UbuntuUbuntu

Ubuntu: 'me' to 'we'

 

Me to We, and Sociable Networking

The African philosophy “Ubuntu” presents us with an understanding of our place in relation to the world. Directly translated: “I am what I am because of who we all are”, it puts the spotlight on the group over the individual. As explained by Desmond Tutu: “My humanity is caught up, is inextricably bound up, in yours… We belong in a bundle of life… a person is a person through other persons.

If you consider the overabundance of social platforms usurping our time and energy each day, they’re reinforcing a different philosophy - one that’s governed around the individual. Our profiles, existing in the Orwellian worlds of Facebook, Instagram, Snapchat, and Twitter, are set up, first and foremost, to equip individuals with a tool to broadcast to a virtual auditorium of friends, fans, and followers on regular basis. And the brain-hacker programmers have worked out just the right clickbait triggers to keep exhibitionist individuals not only over-broadcasting for likes, friends and followers, but also keeping the voyeurs constantly checking their smartphones.

What if we challenged this construct? What if we flipped the social network as we know it on its head? What if we created profiles that were owned and occupied by groups rather than individuals? What if the sole purpose of sharing was to get a group together for a real life, offline experience? If my identity is inextricably bound in yours, if we only really live our lives when sharing in-person experiences with one another, then perhaps social networking as we know it is flawed and in need of an upgrade.

Ask any millennial about themselves. They’ll talk about their passions in tandem with their experiences around those passions, and they’ll talk about who they share those passions with… music festivals with their group of friends; marches with their activist group; meditation with their yoga buddies; art exhibitions with their art crew. It’s the “crew” that makes the experience meaningful to them.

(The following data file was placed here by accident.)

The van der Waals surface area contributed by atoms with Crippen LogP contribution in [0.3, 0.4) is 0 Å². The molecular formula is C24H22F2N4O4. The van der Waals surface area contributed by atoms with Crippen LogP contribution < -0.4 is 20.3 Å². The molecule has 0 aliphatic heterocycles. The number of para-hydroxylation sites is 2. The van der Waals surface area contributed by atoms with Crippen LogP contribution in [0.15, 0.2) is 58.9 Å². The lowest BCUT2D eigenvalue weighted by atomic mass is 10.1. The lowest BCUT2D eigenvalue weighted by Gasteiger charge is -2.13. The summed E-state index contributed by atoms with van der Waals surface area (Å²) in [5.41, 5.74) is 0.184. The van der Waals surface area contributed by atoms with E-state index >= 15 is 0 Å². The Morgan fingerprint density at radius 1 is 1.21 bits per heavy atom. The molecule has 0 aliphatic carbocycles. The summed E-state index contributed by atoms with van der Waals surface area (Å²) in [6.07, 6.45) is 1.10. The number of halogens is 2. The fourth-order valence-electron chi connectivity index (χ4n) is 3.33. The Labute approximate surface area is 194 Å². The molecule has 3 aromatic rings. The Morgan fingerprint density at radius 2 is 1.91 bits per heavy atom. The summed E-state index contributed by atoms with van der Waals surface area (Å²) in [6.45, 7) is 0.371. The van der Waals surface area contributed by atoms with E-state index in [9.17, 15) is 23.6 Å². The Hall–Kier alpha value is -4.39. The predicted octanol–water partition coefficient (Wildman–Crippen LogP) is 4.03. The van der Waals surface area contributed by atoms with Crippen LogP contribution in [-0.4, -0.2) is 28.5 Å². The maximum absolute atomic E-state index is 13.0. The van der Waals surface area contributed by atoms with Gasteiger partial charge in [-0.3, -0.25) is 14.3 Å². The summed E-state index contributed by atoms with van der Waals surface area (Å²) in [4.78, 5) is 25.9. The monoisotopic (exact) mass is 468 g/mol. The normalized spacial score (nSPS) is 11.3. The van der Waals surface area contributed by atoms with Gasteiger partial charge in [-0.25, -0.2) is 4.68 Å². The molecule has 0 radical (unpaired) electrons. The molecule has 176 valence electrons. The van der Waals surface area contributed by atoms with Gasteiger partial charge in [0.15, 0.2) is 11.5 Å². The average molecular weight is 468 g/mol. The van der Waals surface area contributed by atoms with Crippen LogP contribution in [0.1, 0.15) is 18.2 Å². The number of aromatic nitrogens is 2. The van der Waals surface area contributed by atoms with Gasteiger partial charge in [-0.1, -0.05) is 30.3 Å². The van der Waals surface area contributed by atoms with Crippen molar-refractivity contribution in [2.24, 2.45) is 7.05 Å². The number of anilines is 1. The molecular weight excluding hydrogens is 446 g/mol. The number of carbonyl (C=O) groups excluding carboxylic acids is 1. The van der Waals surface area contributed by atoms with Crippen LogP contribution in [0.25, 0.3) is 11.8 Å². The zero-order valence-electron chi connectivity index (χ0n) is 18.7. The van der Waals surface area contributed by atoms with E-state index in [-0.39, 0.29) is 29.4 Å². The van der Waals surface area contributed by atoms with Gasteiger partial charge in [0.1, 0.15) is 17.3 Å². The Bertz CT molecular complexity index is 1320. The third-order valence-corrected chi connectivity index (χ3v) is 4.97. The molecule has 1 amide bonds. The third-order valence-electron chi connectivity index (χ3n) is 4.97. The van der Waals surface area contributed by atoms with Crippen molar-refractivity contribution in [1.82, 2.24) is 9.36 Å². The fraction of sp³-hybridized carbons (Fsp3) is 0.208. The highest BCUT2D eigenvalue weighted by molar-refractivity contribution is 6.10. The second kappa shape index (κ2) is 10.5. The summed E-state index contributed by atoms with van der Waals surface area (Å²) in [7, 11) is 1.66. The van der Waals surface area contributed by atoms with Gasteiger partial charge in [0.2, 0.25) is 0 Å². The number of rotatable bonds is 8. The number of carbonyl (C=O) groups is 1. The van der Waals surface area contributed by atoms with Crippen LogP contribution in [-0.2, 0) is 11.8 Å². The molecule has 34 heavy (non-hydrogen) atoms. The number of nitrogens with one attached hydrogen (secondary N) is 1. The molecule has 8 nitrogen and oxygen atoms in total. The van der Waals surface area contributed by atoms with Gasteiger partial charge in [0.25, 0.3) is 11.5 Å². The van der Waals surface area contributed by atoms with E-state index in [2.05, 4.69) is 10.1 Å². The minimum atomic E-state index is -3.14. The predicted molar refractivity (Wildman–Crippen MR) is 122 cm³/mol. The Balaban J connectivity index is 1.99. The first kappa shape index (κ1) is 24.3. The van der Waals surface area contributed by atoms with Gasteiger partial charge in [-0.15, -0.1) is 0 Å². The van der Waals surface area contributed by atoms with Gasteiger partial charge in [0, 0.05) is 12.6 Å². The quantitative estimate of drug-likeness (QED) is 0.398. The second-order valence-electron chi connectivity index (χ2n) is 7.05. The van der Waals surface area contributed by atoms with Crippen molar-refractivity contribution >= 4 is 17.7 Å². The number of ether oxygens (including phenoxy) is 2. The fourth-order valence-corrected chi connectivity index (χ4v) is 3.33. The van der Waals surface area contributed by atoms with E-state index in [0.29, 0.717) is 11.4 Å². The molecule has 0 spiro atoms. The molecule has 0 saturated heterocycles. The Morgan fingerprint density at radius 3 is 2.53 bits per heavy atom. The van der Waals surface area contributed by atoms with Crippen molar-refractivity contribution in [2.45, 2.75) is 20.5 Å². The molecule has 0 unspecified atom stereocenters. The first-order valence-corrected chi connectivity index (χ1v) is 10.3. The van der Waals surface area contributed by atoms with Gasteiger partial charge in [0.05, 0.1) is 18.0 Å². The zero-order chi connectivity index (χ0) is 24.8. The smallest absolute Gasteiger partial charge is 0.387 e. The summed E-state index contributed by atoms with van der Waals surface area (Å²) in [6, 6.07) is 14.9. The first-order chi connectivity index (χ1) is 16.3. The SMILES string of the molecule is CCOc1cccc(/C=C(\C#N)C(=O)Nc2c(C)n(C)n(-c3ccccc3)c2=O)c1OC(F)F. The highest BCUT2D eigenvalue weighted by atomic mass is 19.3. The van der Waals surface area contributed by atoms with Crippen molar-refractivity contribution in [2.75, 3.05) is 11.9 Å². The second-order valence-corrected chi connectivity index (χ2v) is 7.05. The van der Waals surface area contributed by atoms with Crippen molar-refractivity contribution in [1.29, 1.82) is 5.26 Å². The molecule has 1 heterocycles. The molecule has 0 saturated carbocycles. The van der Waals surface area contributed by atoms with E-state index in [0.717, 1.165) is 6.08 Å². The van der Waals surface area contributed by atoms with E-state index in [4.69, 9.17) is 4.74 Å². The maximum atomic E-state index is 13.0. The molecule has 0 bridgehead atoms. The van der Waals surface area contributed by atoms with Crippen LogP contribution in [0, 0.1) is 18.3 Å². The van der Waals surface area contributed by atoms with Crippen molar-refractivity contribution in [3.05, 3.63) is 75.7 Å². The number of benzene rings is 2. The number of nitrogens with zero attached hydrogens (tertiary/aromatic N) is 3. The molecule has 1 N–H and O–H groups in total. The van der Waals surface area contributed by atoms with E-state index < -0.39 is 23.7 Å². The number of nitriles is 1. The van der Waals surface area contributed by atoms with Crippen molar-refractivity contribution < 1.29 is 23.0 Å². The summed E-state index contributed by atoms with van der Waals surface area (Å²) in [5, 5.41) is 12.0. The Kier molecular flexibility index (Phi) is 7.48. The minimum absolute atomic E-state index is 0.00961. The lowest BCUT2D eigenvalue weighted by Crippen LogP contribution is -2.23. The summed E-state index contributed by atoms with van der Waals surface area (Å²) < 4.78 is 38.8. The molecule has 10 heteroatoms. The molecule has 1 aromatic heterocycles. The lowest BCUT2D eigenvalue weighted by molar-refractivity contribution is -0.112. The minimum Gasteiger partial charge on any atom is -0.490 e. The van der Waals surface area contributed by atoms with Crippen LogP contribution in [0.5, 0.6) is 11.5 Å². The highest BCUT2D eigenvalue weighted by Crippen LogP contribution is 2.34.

We need more cues and rewards that create habitual behavior around community and offline group experiences. The brain hackers should know that impetus to share goes right up when the pressure to share comes down. If I’m in a group called “FUNdamental Rights” and that group belongs to each member as much as it does to me, participants instigating something fun in the group or sharing pictures from their experience in the group feel like that bright spotlight is on all of them rather than just on the individual… making it far more pleasant and far less stressful to share. There’s safety in numbers.

The world has had enough of the growing facade of digital media - the fake news, fake profiles and fake interactions. The ease and speed of signing a petition or doing a status update is great, but there’s this growing disconnect between what we say online and what we actually do offline, fostering a world of shallow promises and unfulfilled action. What happened to actually standing for what you believe in? Gloria Steinem said it best at the Women’s March. “Sometimes you have to put your bodies where your beliefs are. Sometimes pressing send isn’t enough…”

The Gods have had enough. And thank the Gods, we’re seeing the effect: enormous crowds gathering at town halls all over the US holding their politicians accountable; house parties with the sole purpose to Swing Left and take back the house in 2018; YouTube Stars like Casey Neistat breaking the YouTube wall and showing up to protest with thousands fans; over 5 million people across the world standing up against discrimination… Notice something in common? Foot soldiers, standing for their future, meeting face-to-face with their communities, putting their bodies where their beliefs are.

This is what the world is craving. And a platform anchored around the group, with a means to gather together and share together, is a step in that direction. So next time you think of something you can do for and with your community (and the world at large) don’t just post about it — shout it out to the groups you’re a part of, the groups that make up who you are, the groups that love to do the things that you do and are therefore ready and willing to actually stand by your side.

 

Feeling sociable or just want to say hi? Get in touch at julia.jansch@wistla.com